Jewish World Review Oct. 4, 2000 / 5 Tishrei, 5761
That's right, I'm volunteering to eat taco shells that may contain bio-engineered corn, that may contain the notorious protein Cry9C, which comes from the dreaded Bacillus thuringiensis (Bt) bacterium. This stuff is deadly to a moth larva called the European corn borer, but I just have a hunch that I'll survive. Kraft only has to give me a time and a place and I'll be there, ready to chow down.
Why am I so confident that I can eat of the forbidden shells and suffer only the standard indigestion enjoyed by all of us in the Taco Bell family of consumers? Well, Professor Bruce Chassy, Associate Director of the University of Illinois' Biotechnology Center, appears ready to take the plunge, too. Says Chassy in a recent email, "I will take all the [taco shells] they dispose of if they'll give them to me. I'm satisfied that they are as completely safe as anything in our food supply...The issue isn't one of food safety but regulatory compliance."
So what was the compliance problem? Well, the government has approved about 40 genetically-modified crops for use in the United States. All of them have been approved for use in animal feed. The one that ended up in the taco shells, Starlink Bt corn, is the only one that has not also been aproved for use in our food. Why not? Well, no one has proven that the protein in this corn won't give someone an allergic reaction. There's no evidence that the protein will hurt anyody either, but the government wants proof that it's safe.
It's hard to prove that something can never hurt anyone. Genes that are already known to cause reactions in some people, like the ones you find in peanuts, aren't used in genetically modified foods. And when scientists find out that a new protein can cause an allergic reaction, then it too is barred from use in such crops. The question is whether to keep foods out of our diet if we can't prove that they'll never cause a reaction in anyone.
Says Professor Robert Hollingworth of the National Food Safety and Toxicology Center at Michigan State University: "It seems to me that this is a hard risk to completely eliminate, but, strangely, it is one we take every day when a new plant variety, or even a new plant food type such as kiwi fruit or macadamia nuts, is put on the market. These may contain many proteins new to the human diet, yet no one expresses concern about allergy testing before we proceed. Also, one cannot help but note that even where foods contain allergens known to cause severe reactions and even deaths, they are still on the market (e.g. peanuts). So the concern over allergens in genetically engineered foods, taken in that context, seems way overblown."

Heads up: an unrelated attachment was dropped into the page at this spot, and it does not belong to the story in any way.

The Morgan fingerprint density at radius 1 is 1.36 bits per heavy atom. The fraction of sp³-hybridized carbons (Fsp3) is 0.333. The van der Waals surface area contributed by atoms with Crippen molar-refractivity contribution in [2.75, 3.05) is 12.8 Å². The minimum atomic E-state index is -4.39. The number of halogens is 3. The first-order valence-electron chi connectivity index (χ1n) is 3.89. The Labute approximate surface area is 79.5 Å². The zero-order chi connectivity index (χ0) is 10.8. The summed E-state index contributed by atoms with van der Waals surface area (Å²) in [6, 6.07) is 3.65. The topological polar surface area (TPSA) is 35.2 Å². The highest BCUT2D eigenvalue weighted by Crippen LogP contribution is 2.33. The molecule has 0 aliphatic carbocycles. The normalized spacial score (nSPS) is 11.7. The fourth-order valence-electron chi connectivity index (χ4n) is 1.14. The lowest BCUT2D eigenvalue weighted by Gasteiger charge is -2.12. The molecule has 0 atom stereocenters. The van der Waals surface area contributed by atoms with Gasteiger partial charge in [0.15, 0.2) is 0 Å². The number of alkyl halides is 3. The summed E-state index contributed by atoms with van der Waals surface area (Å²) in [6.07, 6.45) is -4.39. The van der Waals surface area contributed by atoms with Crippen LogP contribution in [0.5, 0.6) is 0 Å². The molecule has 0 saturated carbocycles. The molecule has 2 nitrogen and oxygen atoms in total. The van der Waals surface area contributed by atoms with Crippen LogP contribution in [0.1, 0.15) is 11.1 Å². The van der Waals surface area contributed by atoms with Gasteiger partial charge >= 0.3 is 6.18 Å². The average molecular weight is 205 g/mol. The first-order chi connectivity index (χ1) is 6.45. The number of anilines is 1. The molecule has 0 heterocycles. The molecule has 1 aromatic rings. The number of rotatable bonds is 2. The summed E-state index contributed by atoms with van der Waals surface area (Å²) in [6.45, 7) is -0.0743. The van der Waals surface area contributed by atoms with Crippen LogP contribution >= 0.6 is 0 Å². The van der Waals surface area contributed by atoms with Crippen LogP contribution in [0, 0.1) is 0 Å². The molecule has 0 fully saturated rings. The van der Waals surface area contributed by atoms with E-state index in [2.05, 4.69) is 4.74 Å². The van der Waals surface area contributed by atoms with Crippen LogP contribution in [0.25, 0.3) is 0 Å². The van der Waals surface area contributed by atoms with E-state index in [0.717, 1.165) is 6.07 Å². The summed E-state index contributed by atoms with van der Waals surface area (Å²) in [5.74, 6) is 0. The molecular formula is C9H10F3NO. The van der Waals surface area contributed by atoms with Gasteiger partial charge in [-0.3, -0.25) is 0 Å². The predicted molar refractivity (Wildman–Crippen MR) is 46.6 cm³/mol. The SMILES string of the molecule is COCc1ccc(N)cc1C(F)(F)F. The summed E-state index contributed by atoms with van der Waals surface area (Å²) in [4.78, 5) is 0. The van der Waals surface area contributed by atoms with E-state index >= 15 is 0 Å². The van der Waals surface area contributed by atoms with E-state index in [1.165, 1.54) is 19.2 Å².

Anti-technology zealots paint a picture of strange scientific creations with unknown dangers being let loose in our food supply. The truth is that we know more about genetically modified foods than many of the other things we eat, because the new crops have been so thoroughly studied and tested by the EPA, the FDA, the Department of Agriculture, private companies and academics. Most other foods never go through that process. Heck, if you really want to venture into unknown territory, try an herbal supplement or a stew of exotic, organically grown vegetables.
Henry Miller, a longtime official at the FDA and now a Senior Research Fellow at Stanford University's Hoover Institution, points out that we've all been eating genetically engineered foods for decades. They're known to farmers as "wide crosses," or as Miller describes them, "hybridizations in which genes are moved from one species or one genus to another to create a variety of plant that does not exist in nature...Plants that have undergone those slight but important alterations have been an integral part of European and American diets for decades; they include corn, wheat, oats, tomatoes, potatoes, black currants and pumpkins."
Miller says that the Bt corn is even better for you than the natural stuff. "The gene-spliced corn not only repels pests, but it also is less likely to contain Fusarium, a toxic fungus often carried into the plants by the insects. That, in turn, reduces the levels of the fungus' toxin, fumonisin, which is known to cause fatal diseases in horses and swine that eat infected corn, and esophageal cancer in humans."
Almost everyone I contacted said that when it comes to a real expert on the safety of genetically modified foods, Professor Steve Taylor of the University of Nebraska's Food Science and Technology Department is the man. Taylor is the past chairman of an international panel of scientists formed to develop a way to assess the safety of these foods. And like many other scientists in the field, he doubts that anyone was harmed by a taco shell. Says Taylor, "I must say that I was dismayed that a product was allowed on themarket for animal feed use when it had not been approved for human food use. I believe that was a mistake, however I do not believe there has been any risk to the public."
Well, that's good enough for me. I'm ready to munch on those recalled
shells. And if Kraft will agree not to let all that good food go to waste,
you're welcome to join
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